Instinct is telling me to run...is it right?

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I'm still unclear on what they want you to do. All I understand is that they want your idea, which you admit isn't a fleshed out design - just a story concept. Are they purchasing it from you, or just expecting you to give it to them? Are you willing to give it away, with no guarantees of continued involvement in the development or of payment?

I think you need to discuss with them and outline what, exactly, your role would be in this project and what IP rights you retain, if any, and what rights you'd own to any further development that happens as part of the project.

As another poster asked: are you a partner, a consultant, or an employee?

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I'm nothing with them at the moment. What they want is basically a game design ready for them to work on and the topic about IP rights and rights....they insist that they have it all and all I'll get in 25% of whatever it brings in and any other future projects(even though I insisted on 100% rights and IP rights and 50% profit from it). They also seem eager to screw over the guy that had given me the basic idea(by basic he suggested what kind of game it was and gave a barebone template) even though he had quit a couple weeks after talking about it.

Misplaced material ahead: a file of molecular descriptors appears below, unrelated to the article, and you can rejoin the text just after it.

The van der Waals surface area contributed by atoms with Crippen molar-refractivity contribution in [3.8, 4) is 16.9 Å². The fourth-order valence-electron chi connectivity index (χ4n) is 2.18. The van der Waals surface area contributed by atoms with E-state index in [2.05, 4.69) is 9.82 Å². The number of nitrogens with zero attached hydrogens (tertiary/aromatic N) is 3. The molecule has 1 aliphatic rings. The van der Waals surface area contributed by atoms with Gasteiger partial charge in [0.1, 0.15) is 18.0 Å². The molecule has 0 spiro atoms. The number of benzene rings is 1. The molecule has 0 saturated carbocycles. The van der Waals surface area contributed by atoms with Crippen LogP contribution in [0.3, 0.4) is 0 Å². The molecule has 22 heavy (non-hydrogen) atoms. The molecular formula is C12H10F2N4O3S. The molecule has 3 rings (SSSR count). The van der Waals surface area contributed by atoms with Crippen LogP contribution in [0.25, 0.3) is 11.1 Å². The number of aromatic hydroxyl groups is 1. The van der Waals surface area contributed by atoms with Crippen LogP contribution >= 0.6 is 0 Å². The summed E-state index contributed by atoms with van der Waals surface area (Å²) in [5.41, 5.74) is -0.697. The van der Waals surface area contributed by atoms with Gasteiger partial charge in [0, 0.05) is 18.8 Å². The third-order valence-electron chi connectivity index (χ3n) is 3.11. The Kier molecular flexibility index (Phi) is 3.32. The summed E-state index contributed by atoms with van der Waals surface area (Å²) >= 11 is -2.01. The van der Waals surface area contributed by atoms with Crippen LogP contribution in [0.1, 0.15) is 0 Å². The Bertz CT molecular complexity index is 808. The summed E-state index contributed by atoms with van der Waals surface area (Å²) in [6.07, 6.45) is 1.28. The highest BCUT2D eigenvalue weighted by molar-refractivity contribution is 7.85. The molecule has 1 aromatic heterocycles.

Just so nobody asks...it was a joint project which the original guy has given me full ownership of provided I give him credit for the idea(which the 'merging' group has said no to the deal I made with him{ie their game and thier game only}

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Quote:
evelyn - would they be employing you as one of their staff or as a contractor or as a consultant sort of thing?.

Quote:
hawk2k3 - I'm nothing with them at the moment